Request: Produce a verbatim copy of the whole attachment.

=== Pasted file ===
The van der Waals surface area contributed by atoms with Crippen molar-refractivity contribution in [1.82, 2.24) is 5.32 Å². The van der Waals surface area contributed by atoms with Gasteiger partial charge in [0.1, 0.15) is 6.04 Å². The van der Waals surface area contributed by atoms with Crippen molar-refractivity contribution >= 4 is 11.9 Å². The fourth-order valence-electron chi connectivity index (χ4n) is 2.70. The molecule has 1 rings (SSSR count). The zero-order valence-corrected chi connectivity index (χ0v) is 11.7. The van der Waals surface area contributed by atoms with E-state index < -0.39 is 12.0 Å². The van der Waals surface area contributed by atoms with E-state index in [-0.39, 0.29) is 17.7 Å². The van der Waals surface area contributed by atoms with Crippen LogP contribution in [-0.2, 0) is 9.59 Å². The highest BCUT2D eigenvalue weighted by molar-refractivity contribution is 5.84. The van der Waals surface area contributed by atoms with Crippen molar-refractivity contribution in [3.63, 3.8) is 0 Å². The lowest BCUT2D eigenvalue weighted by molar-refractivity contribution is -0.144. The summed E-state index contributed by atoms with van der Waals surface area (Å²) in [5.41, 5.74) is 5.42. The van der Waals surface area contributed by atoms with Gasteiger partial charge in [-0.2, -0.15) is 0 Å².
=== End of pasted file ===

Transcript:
The van der Waals surface area contributed by atoms with Crippen molar-refractivity contribution in [1.82, 2.24) is 5.32 Å². The van der Waals surface area contributed by atoms with Gasteiger partial charge in [0.1, 0.15) is 6.04 Å². The van der Waals surface area contributed by atoms with Crippen molar-refractivity contribution >= 4 is 11.9 Å². The fourth-order valence-electron chi connectivity index (χ4n) is 2.70. The molecule has 1 rings (SSSR count). The zero-order valence-corrected chi connectivity index (χ0v) is 11.7. The van der Waals surface area contributed by atoms with E-state index < -0.39 is 12.0 Å². The van der Waals surface area contributed by atoms with E-state index in [-0.39, 0.29) is 17.7 Å². The van der Waals surface area contributed by atoms with Crippen LogP contribution in [-0.2, 0) is 9.59 Å². The highest BCUT2D eigenvalue weighted by molar-refractivity contribution is 5.84. The van der Waals surface area contributed by atoms with Crippen molar-refractivity contribution in [3.63, 3.8) is 0 Å². The lowest BCUT2D eigenvalue weighted by molar-refractivity contribution is -0.144. The summed E-state index contributed by atoms with van der Waals surface area (Å²) in [5.41, 5.74) is 5.42. The van der Waals surface area contributed by atoms with Gasteiger partial charge in [-0.2, -0.15) is 0 Å².